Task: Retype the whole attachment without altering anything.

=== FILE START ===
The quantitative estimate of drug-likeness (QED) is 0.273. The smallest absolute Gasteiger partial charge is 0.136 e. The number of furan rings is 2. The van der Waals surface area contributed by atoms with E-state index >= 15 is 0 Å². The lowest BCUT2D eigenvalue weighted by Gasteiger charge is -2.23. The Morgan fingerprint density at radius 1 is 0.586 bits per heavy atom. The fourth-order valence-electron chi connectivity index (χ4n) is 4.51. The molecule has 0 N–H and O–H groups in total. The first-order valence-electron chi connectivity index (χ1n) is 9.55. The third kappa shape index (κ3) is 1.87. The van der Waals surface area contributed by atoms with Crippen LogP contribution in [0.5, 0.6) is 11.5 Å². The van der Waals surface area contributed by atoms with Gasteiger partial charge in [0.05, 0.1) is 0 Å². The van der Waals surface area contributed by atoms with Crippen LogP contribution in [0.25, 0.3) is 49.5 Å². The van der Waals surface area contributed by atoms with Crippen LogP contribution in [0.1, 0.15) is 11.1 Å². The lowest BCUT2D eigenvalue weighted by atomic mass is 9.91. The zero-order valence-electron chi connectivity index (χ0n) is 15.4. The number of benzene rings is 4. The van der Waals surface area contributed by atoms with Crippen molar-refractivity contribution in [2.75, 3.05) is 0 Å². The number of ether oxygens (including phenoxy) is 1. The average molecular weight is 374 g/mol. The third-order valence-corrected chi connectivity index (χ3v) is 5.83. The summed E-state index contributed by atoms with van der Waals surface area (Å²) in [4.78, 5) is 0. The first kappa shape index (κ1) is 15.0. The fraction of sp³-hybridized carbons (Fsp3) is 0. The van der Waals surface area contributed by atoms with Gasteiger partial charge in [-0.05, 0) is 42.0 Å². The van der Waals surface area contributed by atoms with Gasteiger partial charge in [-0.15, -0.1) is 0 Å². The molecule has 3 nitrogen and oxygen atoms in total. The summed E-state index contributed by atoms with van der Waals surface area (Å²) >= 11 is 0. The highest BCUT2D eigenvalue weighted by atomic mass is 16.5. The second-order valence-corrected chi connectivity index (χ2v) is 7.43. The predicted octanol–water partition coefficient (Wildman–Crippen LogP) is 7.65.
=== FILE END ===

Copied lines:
The quantitative estimate of drug-likeness (QED) is 0.273. The smallest absolute Gasteiger partial charge is 0.136 e. The number of furan rings is 2. The van der Waals surface area contributed by atoms with E-state index >= 15 is 0 Å². The lowest BCUT2D eigenvalue weighted by Gasteiger charge is -2.23. The Morgan fingerprint density at radius 1 is 0.586 bits per heavy atom. The fourth-order valence-electron chi connectivity index (χ4n) is 4.51. The molecule has 0 N–H and O–H groups in total. The first-order valence-electron chi connectivity index (χ1n) is 9.55. The third kappa shape index (κ3) is 1.87. The van der Waals surface area contributed by atoms with Crippen LogP contribution in [0.5, 0.6) is 11.5 Å². The van der Waals surface area contributed by atoms with Gasteiger partial charge in [0.05, 0.1) is 0 Å². The van der Waals surface area contributed by atoms with Crippen LogP contribution in [0.25, 0.3) is 49.5 Å². The van der Waals surface area contributed by atoms with Crippen LogP contribution in [0.1, 0.15) is 11.1 Å². The lowest BCUT2D eigenvalue weighted by atomic mass is 9.91. The zero-order valence-electron chi connectivity index (χ0n) is 15.4. The number of benzene rings is 4. The van der Waals surface area contributed by atoms with Crippen molar-refractivity contribution in [2.75, 3.05) is 0 Å². The number of ether oxygens (including phenoxy) is 1. The average molecular weight is 374 g/mol. The third-order valence-corrected chi connectivity index (χ3v) is 5.83. The summed E-state index contributed by atoms with van der Waals surface area (Å²) in [4.78, 5) is 0. The first kappa shape index (κ1) is 15.0. The fraction of sp³-hybridized carbons (Fsp3) is 0. The van der Waals surface area contributed by atoms with Gasteiger partial charge in [-0.05, 0) is 42.0 Å². The van der Waals surface area contributed by atoms with Gasteiger partial charge in [-0.15, -0.1) is 0 Å². The molecule has 3 nitrogen and oxygen atoms in total. The summed E-state index contributed by atoms with van der Waals surface area (Å²) >= 11 is 0. The highest BCUT2D eigenvalue weighted by atomic mass is 16.5. The second-order valence-corrected chi connectivity index (χ2v) is 7.43. The predicted octanol–water partition coefficient (Wildman–Crippen LogP) is 7.65.